Sightings of bachelor groups have become more consistent, but we are still eagerly awaiting the arrivals of large breeding herds…
A large clan of spotted hyena have made themselves at home nicely around the central portions of our property by Malambeni dam.
One of the more dominant females recently gave birth to cubs and we were fortunate to have seen them a few times before they relocated to another den (which we have not located yet). They will often move between dens to prevent parasitic intrusions and problems with larger predators like lions.
We often have great sightings of various clan members resting around the dam and interacting at great levels with each other.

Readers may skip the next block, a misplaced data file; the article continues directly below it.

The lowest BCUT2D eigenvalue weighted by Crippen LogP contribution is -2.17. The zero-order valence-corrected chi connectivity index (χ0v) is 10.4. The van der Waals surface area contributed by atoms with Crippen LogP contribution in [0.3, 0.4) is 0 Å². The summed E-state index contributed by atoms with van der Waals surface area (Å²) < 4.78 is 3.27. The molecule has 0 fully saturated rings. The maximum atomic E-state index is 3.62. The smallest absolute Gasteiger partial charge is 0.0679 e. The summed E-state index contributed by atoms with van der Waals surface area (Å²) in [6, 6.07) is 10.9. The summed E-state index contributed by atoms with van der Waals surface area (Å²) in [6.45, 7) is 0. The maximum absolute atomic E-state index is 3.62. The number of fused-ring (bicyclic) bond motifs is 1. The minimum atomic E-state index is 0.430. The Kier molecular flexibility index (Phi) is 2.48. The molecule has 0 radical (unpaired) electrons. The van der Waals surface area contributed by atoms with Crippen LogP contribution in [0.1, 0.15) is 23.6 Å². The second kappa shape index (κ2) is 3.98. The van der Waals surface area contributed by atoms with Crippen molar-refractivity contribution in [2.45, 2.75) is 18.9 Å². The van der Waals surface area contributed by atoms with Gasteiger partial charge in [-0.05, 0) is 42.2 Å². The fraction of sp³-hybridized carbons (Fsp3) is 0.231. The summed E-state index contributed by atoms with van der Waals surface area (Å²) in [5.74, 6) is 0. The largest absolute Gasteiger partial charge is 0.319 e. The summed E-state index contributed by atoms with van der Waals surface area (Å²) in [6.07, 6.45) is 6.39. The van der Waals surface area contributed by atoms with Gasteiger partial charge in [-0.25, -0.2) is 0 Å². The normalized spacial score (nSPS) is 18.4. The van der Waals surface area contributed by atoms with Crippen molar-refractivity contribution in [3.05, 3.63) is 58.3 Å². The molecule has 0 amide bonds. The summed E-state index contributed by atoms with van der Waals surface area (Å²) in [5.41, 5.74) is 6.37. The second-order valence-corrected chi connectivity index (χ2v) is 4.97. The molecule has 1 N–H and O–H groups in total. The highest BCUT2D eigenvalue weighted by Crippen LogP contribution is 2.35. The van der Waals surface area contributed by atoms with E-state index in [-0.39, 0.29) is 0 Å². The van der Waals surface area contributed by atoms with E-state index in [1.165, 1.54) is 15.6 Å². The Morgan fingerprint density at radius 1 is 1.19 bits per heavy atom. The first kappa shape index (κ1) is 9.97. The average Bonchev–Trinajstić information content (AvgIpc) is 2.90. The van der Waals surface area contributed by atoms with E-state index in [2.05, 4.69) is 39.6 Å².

After the lions moved off the wildebeest kill mentioned earlier, a large clan of hyenas could not wait to get into the spoils left on the carcass. One of their favourites would be to crush through larger bones to get to the tasty and nutritious marrow. They manage this with a very powerful bite, which put them at the very top of the list of mammals with the strongest jaws. Spotted hyenas bite over a metric ton per square inch!!!
One morning we had visuals of a single individual close to a spot where the River Pride of lions were resting. Upon closer investigation we saw this guy feeling very sorry for itself and the evidence of an unfortunate argument with 8 Lions was visible all over its body.
Once again, we were blessed with a few African wild dog sightings of late. The alpha female in the pack is very heavily pregnant and all we could do now is to hope they den somewhere on our traversing area… Watch this space!
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Written by: Morné Hamlyn (General Manager)
Photography: Morné Hamlyn (Mbhandzu Photography)